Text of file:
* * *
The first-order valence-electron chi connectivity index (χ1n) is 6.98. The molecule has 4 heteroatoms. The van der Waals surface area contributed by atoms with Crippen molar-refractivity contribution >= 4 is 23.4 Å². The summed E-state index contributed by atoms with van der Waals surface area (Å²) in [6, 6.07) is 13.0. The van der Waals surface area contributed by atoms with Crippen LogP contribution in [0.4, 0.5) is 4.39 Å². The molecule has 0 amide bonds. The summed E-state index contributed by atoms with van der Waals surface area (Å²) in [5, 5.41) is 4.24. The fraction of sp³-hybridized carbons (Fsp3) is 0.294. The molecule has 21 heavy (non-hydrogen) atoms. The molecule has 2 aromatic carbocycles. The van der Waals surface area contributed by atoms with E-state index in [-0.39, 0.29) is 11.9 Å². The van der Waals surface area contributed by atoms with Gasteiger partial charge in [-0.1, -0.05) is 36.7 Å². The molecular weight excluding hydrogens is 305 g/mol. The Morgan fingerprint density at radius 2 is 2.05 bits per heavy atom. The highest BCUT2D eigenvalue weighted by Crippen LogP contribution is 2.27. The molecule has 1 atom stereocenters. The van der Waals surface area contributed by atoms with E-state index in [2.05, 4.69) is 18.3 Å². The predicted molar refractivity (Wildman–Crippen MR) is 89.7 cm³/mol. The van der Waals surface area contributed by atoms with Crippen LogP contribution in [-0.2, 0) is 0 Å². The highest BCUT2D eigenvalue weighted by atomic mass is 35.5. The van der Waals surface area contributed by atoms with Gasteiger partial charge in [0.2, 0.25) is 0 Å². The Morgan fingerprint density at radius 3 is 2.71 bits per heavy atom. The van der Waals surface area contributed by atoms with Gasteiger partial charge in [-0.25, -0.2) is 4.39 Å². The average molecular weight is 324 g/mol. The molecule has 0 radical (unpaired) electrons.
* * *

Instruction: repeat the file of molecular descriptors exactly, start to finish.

The first-order valence-electron chi connectivity index (χ1n) is 6.98. The molecule has 4 heteroatoms. The van der Waals surface area contributed by atoms with Crippen molar-refractivity contribution >= 4 is 23.4 Å². The summed E-state index contributed by atoms with van der Waals surface area (Å²) in [6, 6.07) is 13.0. The van der Waals surface area contributed by atoms with Crippen LogP contribution in [0.4, 0.5) is 4.39 Å². The molecule has 0 amide bonds. The summed E-state index contributed by atoms with van der Waals surface area (Å²) in [5, 5.41) is 4.24. The fraction of sp³-hybridized carbons (Fsp3) is 0.294. The molecule has 21 heavy (non-hydrogen) atoms. The molecule has 2 aromatic carbocycles. The van der Waals surface area contributed by atoms with E-state index in [-0.39, 0.29) is 11.9 Å². The van der Waals surface area contributed by atoms with Gasteiger partial charge in [-0.1, -0.05) is 36.7 Å². The molecular weight excluding hydrogens is 305 g/mol. The Morgan fingerprint density at radius 2 is 2.05 bits per heavy atom. The highest BCUT2D eigenvalue weighted by Crippen LogP contribution is 2.27. The molecule has 1 atom stereocenters. The van der Waals surface area contributed by atoms with E-state index in [2.05, 4.69) is 18.3 Å². The predicted molar refractivity (Wildman–Crippen MR) is 89.7 cm³/mol. The van der Waals surface area contributed by atoms with Crippen LogP contribution in [-0.2, 0) is 0 Å². The highest BCUT2D eigenvalue weighted by atomic mass is 35.5. The van der Waals surface area contributed by atoms with Gasteiger partial charge in [0.2, 0.25) is 0 Å². The Morgan fingerprint density at radius 3 is 2.71 bits per heavy atom. The van der Waals surface area contributed by atoms with Gasteiger partial charge in [-0.25, -0.2) is 4.39 Å². The average molecular weight is 324 g/mol. The molecule has 0 radical (unpaired) electrons.